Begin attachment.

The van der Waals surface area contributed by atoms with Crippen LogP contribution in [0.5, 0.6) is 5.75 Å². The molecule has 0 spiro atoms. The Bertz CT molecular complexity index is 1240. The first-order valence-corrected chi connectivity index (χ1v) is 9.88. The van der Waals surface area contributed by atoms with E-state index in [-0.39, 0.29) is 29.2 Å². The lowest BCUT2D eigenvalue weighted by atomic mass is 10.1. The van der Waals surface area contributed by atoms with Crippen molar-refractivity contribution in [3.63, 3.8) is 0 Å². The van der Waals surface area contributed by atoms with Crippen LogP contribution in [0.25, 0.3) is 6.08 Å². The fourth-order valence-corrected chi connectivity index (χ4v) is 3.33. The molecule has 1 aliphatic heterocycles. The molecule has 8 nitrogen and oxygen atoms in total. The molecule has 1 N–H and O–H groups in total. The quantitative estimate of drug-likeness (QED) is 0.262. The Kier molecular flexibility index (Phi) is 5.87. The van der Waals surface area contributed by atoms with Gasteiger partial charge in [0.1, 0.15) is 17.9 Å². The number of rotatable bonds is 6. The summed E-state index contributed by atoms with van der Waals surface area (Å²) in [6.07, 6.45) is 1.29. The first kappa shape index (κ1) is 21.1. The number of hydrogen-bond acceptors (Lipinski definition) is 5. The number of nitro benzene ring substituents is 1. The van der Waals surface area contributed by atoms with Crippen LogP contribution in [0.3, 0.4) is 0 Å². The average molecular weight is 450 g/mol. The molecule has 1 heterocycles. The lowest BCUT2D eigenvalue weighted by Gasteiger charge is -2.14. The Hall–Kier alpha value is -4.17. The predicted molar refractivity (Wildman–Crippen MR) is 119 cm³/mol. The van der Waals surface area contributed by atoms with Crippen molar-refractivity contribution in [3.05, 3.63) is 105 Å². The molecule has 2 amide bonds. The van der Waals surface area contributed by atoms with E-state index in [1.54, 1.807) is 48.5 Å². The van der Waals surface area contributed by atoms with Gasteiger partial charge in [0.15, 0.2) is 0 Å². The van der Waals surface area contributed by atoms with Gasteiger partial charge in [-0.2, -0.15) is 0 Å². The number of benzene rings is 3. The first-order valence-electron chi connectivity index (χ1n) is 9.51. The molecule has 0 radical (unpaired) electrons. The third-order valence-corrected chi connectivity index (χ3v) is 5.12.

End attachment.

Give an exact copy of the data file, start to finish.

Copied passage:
The van der Waals surface area contributed by atoms with Crippen LogP contribution in [0.5, 0.6) is 5.75 Å². The molecule has 0 spiro atoms. The Bertz CT molecular complexity index is 1240. The first-order valence-corrected chi connectivity index (χ1v) is 9.88. The van der Waals surface area contributed by atoms with E-state index in [-0.39, 0.29) is 29.2 Å². The lowest BCUT2D eigenvalue weighted by atomic mass is 10.1. The van der Waals surface area contributed by atoms with Crippen molar-refractivity contribution in [3.63, 3.8) is 0 Å². The van der Waals surface area contributed by atoms with Crippen LogP contribution in [0.25, 0.3) is 6.08 Å². The fourth-order valence-corrected chi connectivity index (χ4v) is 3.33. The molecule has 1 aliphatic heterocycles. The molecule has 8 nitrogen and oxygen atoms in total. The molecule has 1 N–H and O–H groups in total. The quantitative estimate of drug-likeness (QED) is 0.262. The Kier molecular flexibility index (Phi) is 5.87. The van der Waals surface area contributed by atoms with Gasteiger partial charge in [0.1, 0.15) is 17.9 Å². The number of rotatable bonds is 6. The summed E-state index contributed by atoms with van der Waals surface area (Å²) in [6.07, 6.45) is 1.29. The first kappa shape index (κ1) is 21.1. The number of hydrogen-bond acceptors (Lipinski definition) is 5. The number of nitro benzene ring substituents is 1. The van der Waals surface area contributed by atoms with Crippen LogP contribution in [0.3, 0.4) is 0 Å². The average molecular weight is 450 g/mol. The molecule has 1 heterocycles. The lowest BCUT2D eigenvalue weighted by Gasteiger charge is -2.14. The Hall–Kier alpha value is -4.17. The predicted molar refractivity (Wildman–Crippen MR) is 119 cm³/mol. The van der Waals surface area contributed by atoms with Crippen molar-refractivity contribution in [3.05, 3.63) is 105 Å². The molecule has 2 amide bonds. The van der Waals surface area contributed by atoms with E-state index in [1.54, 1.807) is 48.5 Å². The van der Waals surface area contributed by atoms with Gasteiger partial charge in [0.15, 0.2) is 0 Å². The van der Waals surface area contributed by atoms with Gasteiger partial charge in [-0.2, -0.15) is 0 Å². The number of benzene rings is 3. The first-order valence-electron chi connectivity index (χ1n) is 9.51. The molecule has 0 radical (unpaired) electrons. The third-order valence-corrected chi connectivity index (χ3v) is 5.12.